David Nelson's first move after the game was hugging his girlfriend and family, who had flown into Buffalo from Dallas for the weekend and watched him make the biggest catch of his life in the best game of his career. Tears streamed down his cheeks, and presumably the same was true for them.
Nelson made sure to acknowledge a group of lunatics who cheered for him all game, so he high-fived his way along the first row of seats and jumped into the stands in the corner to celebrate with them. Suddenly, with euphoric fans heading for the exits trying to comprehend what they had witnessed, he found himself where?
Why, in the end zone, by himself.
Nelson walking by himself on the "B" in B-I-L-L-S on the scoreboard side of Ralph Wilson Stadium after the game was quite fitting given what had transpired moments earlier. Ryan Fitzpatrick found him in precisely the same place under similar conditions for a 6-yard touchdown pass with 14 seconds remaining in a wild, 38-35 victory.
Man, what a game.
"It was a special game for us," Nelson said. "It was something you dream of as a little kid, to be able to catch the game-winning touchdown against the Oakland Raiders or a team with that prestige. I just can't put it into words how emotional that was to me. I got really emotional after the game."
The catch itself was nothing spectacular, although you can bet your paycheck it will be shown repeatedly today when the Raiders review game video and realize Nelson was lined up on the left side with nobody across from him. Fitz found him with a pass any kid on his street would have reeled in with his eyes closed.
Why the Raiders didn't have someone covering him was a mystery. Nelson should have had their attention at that point. He had made nine receptions for 77 yards, four on their final drive alone, before the Bills faced a fourth-and-1 situation from the 6-yard line with 18 seconds left. Oakland should have had two guys covering Nelson.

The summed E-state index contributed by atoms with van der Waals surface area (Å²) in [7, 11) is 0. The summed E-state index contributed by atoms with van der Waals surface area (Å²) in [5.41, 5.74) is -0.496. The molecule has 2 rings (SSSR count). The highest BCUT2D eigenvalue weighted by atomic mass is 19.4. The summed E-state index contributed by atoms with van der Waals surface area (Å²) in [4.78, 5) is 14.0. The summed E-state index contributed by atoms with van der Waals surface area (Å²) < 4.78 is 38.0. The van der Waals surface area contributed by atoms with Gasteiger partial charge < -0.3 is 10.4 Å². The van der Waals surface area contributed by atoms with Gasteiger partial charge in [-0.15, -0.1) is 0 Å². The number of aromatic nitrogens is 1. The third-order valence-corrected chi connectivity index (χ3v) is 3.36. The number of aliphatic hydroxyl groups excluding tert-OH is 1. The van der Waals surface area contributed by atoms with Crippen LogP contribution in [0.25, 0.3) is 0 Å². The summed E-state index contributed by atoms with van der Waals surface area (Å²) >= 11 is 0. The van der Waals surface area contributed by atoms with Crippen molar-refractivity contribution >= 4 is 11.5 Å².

Instead, they had none.
"I think someone screwed up," Fitzpatrick said.
"Blown coverage," Raiders coach Hue Jackson said. "Plain and simple."
The Bills are off to a 2-0 start for many reasons, but the biggest could be the exceptional play they're getting from no-name players who largely have been ignored. Almost all of their offensive production is coming from an unheralded core that was either drafted late, not drafted at all, traded or forgotten.
Fitzpatrick, the former Harvard quarterback who signed as a free agent and is playing for his third NFL team, finished with 264 yards passing and three touchdowns. He led the Bills to five consecutive scoring drives in the second half as they stormed back from a 21-3 halftime deficit against the Raiders.
Fred Jackson, who climbed the ranks from tiny Coe College, had 117 yards rushing and two touchdowns and another 23 yards receiving. He soared into the end zone after a 43-yard run in the third quarter and plunged in from the 1 in the fourth. Former seventh-round pick Stevie Johnson, now known as the Bills' No. 1 receiver, had eight catches for 96 yards and a TD.
"It speaks a lot for our team," Jackson said. "That's why we're able to play games like this. It's all guys that have had to fight to get where they want to be in life. We're going to keep scratching and clawing out on the field."
And that includes Nelson, the Bills' fourth receiver who signed as an undrafted free agent last season. How many armchair quarterbacks had him starting in their fantasy leagues Sunday? He was forced into more playing time Sunday when Roscoe Parrish suffered an injury in the second quarter. He had only three starts and 31 catches last season. He warned anyone willing to listen a few weeks ago, with complete confidence and not an ounce of arrogance, that the Bills were better than advertised this season.
On Sunday, he delivered.
He deserved to get caught up in the moment afterward. His girlfriend is a Dallas Cowboys cheerleader named Kelsi Reich, whose surname befits a major comeback in Buffalo. She made the trip to Buffalo with her mother, Pam, along with Nelson's mother, Kathy Belcoff, and his kid brother, James. They knew how many sacrifices he made for the opportunity he had Sunday, and they never lost faith in him.
Of course, not even Nelson would have predicted what happened Sunday. He finished with 10 receptions for 83 yards and the TD, no catch bigger than the last one. It was a terrific performance, a great moment. No wonder his voice cracked with emotion as he stood at his locker stall, alone, and connected the dots.
"I came from nowhere and tried working my way up," he said. "I didn't play until my senior year at Florida. I was undrafted, started at the bottom again and worked my way up. Now, I'm in the National Football League, playing against the Oakland Raiders, catching however many catches and a touchdown. Unbelievable."